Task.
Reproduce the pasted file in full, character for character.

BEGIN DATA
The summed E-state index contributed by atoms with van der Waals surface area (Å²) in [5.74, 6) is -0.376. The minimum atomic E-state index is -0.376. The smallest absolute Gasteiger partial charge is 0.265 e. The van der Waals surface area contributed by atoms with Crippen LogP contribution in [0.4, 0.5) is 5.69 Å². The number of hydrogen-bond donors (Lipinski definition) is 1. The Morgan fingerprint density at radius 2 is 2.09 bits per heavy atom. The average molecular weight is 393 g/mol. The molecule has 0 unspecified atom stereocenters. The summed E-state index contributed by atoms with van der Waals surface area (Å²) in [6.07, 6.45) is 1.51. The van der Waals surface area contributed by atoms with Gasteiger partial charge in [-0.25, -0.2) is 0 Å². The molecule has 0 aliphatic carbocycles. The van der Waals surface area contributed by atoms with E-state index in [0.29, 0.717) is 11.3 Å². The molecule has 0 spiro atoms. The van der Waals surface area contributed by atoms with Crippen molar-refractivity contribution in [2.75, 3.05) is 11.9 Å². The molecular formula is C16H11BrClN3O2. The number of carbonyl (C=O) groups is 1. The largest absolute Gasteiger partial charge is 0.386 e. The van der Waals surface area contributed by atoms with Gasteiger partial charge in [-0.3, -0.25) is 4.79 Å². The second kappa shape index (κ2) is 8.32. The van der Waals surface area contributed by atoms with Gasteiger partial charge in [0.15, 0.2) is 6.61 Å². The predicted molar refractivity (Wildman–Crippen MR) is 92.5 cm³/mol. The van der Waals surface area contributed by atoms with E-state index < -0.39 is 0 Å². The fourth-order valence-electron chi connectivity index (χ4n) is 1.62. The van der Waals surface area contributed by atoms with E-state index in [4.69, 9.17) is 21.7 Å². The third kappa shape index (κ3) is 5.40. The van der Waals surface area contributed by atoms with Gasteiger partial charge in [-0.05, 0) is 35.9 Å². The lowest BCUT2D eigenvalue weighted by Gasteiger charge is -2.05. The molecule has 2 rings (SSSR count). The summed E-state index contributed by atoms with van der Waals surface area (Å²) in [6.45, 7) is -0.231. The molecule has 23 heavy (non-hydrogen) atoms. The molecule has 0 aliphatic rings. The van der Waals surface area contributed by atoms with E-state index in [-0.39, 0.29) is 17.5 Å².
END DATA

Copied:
The summed E-state index contributed by atoms with van der Waals surface area (Å²) in [5.74, 6) is -0.376. The minimum atomic E-state index is -0.376. The smallest absolute Gasteiger partial charge is 0.265 e. The van der Waals surface area contributed by atoms with Crippen LogP contribution in [0.4, 0.5) is 5.69 Å². The number of hydrogen-bond donors (Lipinski definition) is 1. The Morgan fingerprint density at radius 2 is 2.09 bits per heavy atom. The average molecular weight is 393 g/mol. The molecule has 0 unspecified atom stereocenters. The summed E-state index contributed by atoms with van der Waals surface area (Å²) in [6.07, 6.45) is 1.51. The van der Waals surface area contributed by atoms with Gasteiger partial charge in [-0.25, -0.2) is 0 Å². The molecule has 0 aliphatic carbocycles. The van der Waals surface area contributed by atoms with E-state index in [0.29, 0.717) is 11.3 Å². The molecule has 0 spiro atoms. The van der Waals surface area contributed by atoms with Crippen molar-refractivity contribution in [2.75, 3.05) is 11.9 Å². The molecular formula is C16H11BrClN3O2. The number of carbonyl (C=O) groups is 1. The largest absolute Gasteiger partial charge is 0.386 e. The van der Waals surface area contributed by atoms with Gasteiger partial charge in [-0.3, -0.25) is 4.79 Å². The second kappa shape index (κ2) is 8.32. The van der Waals surface area contributed by atoms with Gasteiger partial charge in [0.15, 0.2) is 6.61 Å². The predicted molar refractivity (Wildman–Crippen MR) is 92.5 cm³/mol. The van der Waals surface area contributed by atoms with E-state index < -0.39 is 0 Å². The fourth-order valence-electron chi connectivity index (χ4n) is 1.62. The van der Waals surface area contributed by atoms with E-state index in [4.69, 9.17) is 21.7 Å². The third kappa shape index (κ3) is 5.40. The van der Waals surface area contributed by atoms with Gasteiger partial charge in [-0.05, 0) is 35.9 Å². The lowest BCUT2D eigenvalue weighted by Gasteiger charge is -2.05. The molecule has 2 rings (SSSR count). The summed E-state index contributed by atoms with van der Waals surface area (Å²) in [6.45, 7) is -0.231. The molecule has 23 heavy (non-hydrogen) atoms. The molecule has 0 aliphatic rings. The van der Waals surface area contributed by atoms with E-state index in [-0.39, 0.29) is 17.5 Å².